Oh how these last 7 days drag on. I am trying to relish my time left with my kiddos, but they are so distracted and off the walls. I don't want to resort to movies [not until next week anyway ;) ] so I had to come up with some end o' the year activities. One I borrowed from Two Writing Teachers is end of the year letters.
End of the Year Letters
This took them just about a class period, with the over achievers taking it home to finish. I was pleasantly surprised with the responses I got. Lots of sweet things, but also some helpful critiques. Students like creative writing, making PowerPoints, and the books we read. Criticism was too much vocab and going to fast during notes. Frankly I'm not sure if those can be changed. I do need to find new strategies for vocab. And I don't go too fast during notes. By the end of September I know how fast those kiddos can write. Once the slowest writer In the class is done, we go on. If you chose to talk during that slide and are not prepared, too darn bad.
The letters turned out to be a really nice activity to end on. 6 more days!!!
Thursday, May 7, 2009
I'm really excited about implementing more technology into the classroom next year. Here's what I have so far:
Having students set up Gaggle accounts
All students setting up a Goggle account
A class wiki
A class blog
privacy concerns (especially with email/blog)
lack of access for students
Still these issues are pretty minor. We have a computer lab and two mobile labs, which hardly get used, so I definitely think I could use them more than I am now.
I think Google accounts would be so fabulous for students. Imagine never having format issues or flash drive problems-google docs to the rescue!!
I approaching The Man next week to talk about these issues. Woohoo!
Tuesday, May 5, 2009
I sometimes feel so cloistered in my life. It is so easy for me to block out or forget the atrocities that are going on around the world every single day.
I am a graduate student, a teacher, and a woman, and those opportunities do not exist for so many young girls. I hate that my students take for granted the opportunities that they have been handed. I hear my students complain that they are made to go to school, and then I see teachers and students beheaded for that very same right.
More so my heart breaks for the generation of girls not allowed to go to school.
As of January 15, the Taliban forbade girls in Swat Valley, Pakistan from attending school. Times has a heart wrenching video that follows one 11-year-old in her last 48 hours before the schools shut her out.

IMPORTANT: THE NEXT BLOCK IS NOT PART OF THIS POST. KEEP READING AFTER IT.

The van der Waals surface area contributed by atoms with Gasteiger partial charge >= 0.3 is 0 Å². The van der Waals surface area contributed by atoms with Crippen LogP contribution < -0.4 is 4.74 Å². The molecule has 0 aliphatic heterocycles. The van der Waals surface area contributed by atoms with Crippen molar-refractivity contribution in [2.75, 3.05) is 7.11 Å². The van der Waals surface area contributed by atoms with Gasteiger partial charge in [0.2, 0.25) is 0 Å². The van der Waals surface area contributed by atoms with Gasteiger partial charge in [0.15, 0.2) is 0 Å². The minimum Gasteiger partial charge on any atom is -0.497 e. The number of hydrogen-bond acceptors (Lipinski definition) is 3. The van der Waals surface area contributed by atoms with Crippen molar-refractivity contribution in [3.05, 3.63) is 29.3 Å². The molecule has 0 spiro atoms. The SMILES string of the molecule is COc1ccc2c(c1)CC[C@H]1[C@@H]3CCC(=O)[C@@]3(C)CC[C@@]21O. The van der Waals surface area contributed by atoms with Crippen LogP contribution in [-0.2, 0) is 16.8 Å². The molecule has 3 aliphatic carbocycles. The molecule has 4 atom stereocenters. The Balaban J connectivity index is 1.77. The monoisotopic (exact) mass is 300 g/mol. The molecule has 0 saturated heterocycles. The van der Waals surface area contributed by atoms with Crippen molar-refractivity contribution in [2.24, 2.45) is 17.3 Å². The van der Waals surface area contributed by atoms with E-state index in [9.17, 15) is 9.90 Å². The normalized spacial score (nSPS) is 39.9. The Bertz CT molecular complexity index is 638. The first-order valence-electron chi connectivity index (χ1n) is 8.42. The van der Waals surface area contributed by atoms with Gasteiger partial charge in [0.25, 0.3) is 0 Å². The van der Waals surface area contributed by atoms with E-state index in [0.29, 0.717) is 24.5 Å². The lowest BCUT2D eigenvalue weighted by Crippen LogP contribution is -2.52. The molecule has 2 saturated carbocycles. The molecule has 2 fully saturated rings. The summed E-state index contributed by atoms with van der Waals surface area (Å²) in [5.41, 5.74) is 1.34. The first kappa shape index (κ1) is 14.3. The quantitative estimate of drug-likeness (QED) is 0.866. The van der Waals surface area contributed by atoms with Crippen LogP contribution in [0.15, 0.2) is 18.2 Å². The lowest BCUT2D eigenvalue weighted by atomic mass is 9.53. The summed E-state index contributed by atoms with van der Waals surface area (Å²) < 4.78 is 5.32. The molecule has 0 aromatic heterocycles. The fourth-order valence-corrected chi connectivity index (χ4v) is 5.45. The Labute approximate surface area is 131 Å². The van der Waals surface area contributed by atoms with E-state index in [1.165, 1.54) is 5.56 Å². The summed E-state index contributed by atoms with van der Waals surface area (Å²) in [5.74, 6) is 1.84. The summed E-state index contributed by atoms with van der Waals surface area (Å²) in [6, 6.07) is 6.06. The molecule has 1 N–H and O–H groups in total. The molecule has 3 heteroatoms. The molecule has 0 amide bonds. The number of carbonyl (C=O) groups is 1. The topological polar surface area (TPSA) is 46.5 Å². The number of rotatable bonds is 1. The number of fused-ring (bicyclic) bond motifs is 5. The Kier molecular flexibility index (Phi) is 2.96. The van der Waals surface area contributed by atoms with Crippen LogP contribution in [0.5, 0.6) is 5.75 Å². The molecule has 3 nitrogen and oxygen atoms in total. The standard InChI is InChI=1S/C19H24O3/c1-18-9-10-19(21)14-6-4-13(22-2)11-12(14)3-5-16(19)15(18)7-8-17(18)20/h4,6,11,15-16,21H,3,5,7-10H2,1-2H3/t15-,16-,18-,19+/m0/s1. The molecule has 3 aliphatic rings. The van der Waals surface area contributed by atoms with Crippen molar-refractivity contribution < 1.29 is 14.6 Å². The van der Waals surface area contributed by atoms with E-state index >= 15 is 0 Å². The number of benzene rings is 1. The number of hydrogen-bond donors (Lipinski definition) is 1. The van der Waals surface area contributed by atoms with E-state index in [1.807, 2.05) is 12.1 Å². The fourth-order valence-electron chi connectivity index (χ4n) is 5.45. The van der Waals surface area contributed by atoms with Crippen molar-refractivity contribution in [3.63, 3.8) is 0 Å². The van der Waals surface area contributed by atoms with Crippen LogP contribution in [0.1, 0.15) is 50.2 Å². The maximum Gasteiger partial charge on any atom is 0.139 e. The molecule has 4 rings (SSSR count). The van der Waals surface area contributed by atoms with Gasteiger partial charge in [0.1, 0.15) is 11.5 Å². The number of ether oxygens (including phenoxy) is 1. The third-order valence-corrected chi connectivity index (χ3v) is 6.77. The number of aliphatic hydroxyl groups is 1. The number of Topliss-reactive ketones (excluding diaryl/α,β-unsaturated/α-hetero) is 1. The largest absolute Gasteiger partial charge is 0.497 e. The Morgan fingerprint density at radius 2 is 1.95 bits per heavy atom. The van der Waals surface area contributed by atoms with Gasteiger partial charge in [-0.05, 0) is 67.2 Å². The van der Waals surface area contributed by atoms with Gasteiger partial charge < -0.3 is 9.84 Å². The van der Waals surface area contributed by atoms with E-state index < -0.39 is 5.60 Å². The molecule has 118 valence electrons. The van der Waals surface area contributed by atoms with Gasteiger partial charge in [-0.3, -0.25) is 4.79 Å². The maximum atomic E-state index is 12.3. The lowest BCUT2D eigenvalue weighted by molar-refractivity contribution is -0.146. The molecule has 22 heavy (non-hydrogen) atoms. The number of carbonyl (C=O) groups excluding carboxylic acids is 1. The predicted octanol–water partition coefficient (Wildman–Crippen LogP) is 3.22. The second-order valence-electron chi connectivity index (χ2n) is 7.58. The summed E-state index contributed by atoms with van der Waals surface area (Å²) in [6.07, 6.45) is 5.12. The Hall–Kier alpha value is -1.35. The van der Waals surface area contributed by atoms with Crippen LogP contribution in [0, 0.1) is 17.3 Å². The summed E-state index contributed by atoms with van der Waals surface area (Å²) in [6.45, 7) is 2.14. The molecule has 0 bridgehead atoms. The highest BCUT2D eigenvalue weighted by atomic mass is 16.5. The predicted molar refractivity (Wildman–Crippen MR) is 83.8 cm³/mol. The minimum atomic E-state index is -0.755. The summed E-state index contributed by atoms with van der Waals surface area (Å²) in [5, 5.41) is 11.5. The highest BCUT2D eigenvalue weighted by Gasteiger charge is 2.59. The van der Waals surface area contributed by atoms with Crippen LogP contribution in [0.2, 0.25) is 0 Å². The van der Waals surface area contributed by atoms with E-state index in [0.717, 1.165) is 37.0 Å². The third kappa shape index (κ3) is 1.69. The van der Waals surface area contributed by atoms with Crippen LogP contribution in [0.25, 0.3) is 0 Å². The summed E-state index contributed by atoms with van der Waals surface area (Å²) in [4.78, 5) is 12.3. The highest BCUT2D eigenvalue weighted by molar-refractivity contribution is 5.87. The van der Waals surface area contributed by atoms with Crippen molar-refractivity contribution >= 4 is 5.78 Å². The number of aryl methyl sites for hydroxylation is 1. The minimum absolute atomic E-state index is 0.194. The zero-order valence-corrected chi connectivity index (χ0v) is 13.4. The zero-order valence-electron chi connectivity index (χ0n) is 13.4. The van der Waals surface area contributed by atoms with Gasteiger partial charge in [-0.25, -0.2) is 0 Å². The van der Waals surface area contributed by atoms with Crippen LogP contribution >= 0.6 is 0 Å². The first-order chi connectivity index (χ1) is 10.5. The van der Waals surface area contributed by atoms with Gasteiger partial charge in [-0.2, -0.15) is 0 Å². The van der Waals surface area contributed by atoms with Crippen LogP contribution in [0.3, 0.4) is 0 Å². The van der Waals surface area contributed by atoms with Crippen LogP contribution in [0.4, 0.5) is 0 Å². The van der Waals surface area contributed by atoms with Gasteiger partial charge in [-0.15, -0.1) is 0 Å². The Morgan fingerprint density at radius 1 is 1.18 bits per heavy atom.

It's about 15 minutes, but I plan on editing it a bit and showing it to my students. My motivation is not just a sappy, after school special moment where my students realize they actually love school, but rather that it will affect my smart, already motivated ones to realize THIS, unfortunately, is the world in which they are coming of age, and they will be the ones having to make changes.
And to not take dreams for granted.
Monday, May 4, 2009
My GT kids are doing a movie for their end of the year project. They picked from a short story we read, and are turning it into a movie.
I know one group is doing Sherlock Holes and another Robin Hood. I was really pulling for someone to do The Lottery, but no one had my vision.
Here's their timeline:
Delegation of tasks/outline: due today
Script/Movie posters: due 5/8
Soundtrack: due next Wednesday 5/13
Trailer: due 5/18
Movie: due 5/29
I gave them a very extensive rubric and made it clear I am expecting professional, quality work. But I feel I have been a little lax with these students this year. We did some really neat things, but I probably left too much up to student choice. Next year (if I'm still teaching it, which I really, really hope I am) I will have more of a plan.
Of course, since it's a mixed level class, I'll have many of the same students next year...which could be a problem if/when I try to change the classroom management. We'll see :)
*photo from here: http://www.flickr.com/photos/zero101/3321885683/
Sunday, May 3, 2009
As an avid reader, I have been conscious from an early age of how books make us appear to others. Reading chapter books in the 2nd grade set me apart, as did reading poetry in third, and Stephen King in 5th. (Seriously, where the hell where my parents?)
In middle school I would raid my dad's bookcases for Robert Heinlein, Ayn Rand, Phillip K. Dick. My love of sci-fi hit hard and early, again drawing distinction between me and my Goosebumps loving peers.
High school brought Shakespeare, Austin, Chaucer, all the things people dreaded to read in English. (Gee, I wonder why I decided to become a lit major?) And again, I experienced how just carrying the right book could set you apart, get you attention, add to your geek cred.
I never read a book only because it would make me look cool. And I'm no book snob. I'll read anything-romance, pop fiction, mystery, whatev. But...that doesn't mean I always want to be seen as a reader of...those types of books :?
As an adult, I wonder if this has gone too far for me. I am writing a paper over Twilight, definitely not my favorite book, but a good topic for this paper. However, I don't want to be seen reading it! I don't want to be thought of as a Twimom, lusting after a barely pubescent man-vamp-thing. That's, like, so not my thing, to quote my loquacious students.
But this just all come down to a self-esteem issue? I mean, face it, who the hell really cares what books I'm reading? The mere fact that I AM reading sets me apart from 80% of the US.
Any thoughts out there? How do books define you?